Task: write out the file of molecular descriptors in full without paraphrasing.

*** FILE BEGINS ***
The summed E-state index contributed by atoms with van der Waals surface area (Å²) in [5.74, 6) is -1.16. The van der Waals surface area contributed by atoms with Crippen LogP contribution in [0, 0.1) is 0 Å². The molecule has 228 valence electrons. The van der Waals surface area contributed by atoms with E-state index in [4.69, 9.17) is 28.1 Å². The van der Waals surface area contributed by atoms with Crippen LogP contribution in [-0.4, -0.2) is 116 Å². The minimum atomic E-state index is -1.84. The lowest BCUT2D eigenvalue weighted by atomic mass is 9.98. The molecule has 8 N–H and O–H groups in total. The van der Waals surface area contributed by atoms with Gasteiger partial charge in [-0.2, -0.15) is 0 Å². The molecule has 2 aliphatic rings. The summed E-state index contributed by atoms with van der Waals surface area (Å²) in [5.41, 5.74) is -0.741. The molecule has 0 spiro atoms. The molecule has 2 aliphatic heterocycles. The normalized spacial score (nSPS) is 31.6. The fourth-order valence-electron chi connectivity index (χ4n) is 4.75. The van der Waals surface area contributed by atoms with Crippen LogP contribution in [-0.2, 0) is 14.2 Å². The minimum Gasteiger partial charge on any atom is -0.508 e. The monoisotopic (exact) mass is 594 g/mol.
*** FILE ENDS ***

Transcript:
The summed E-state index contributed by atoms with van der Waals surface area (Å²) in [5.74, 6) is -1.16. The van der Waals surface area contributed by atoms with Crippen LogP contribution in [0, 0.1) is 0 Å². The molecule has 228 valence electrons. The van der Waals surface area contributed by atoms with E-state index in [4.69, 9.17) is 28.1 Å². The van der Waals surface area contributed by atoms with Crippen LogP contribution in [-0.4, -0.2) is 116 Å². The minimum atomic E-state index is -1.84. The lowest BCUT2D eigenvalue weighted by atomic mass is 9.98. The molecule has 8 N–H and O–H groups in total. The van der Waals surface area contributed by atoms with Gasteiger partial charge in [-0.2, -0.15) is 0 Å². The molecule has 2 aliphatic rings. The summed E-state index contributed by atoms with van der Waals surface area (Å²) in [5.41, 5.74) is -0.741. The molecule has 0 spiro atoms. The molecule has 2 aliphatic heterocycles. The normalized spacial score (nSPS) is 31.6. The fourth-order valence-electron chi connectivity index (χ4n) is 4.75. The van der Waals surface area contributed by atoms with Crippen LogP contribution in [-0.2, 0) is 14.2 Å². The minimum Gasteiger partial charge on any atom is -0.508 e. The monoisotopic (exact) mass is 594 g/mol.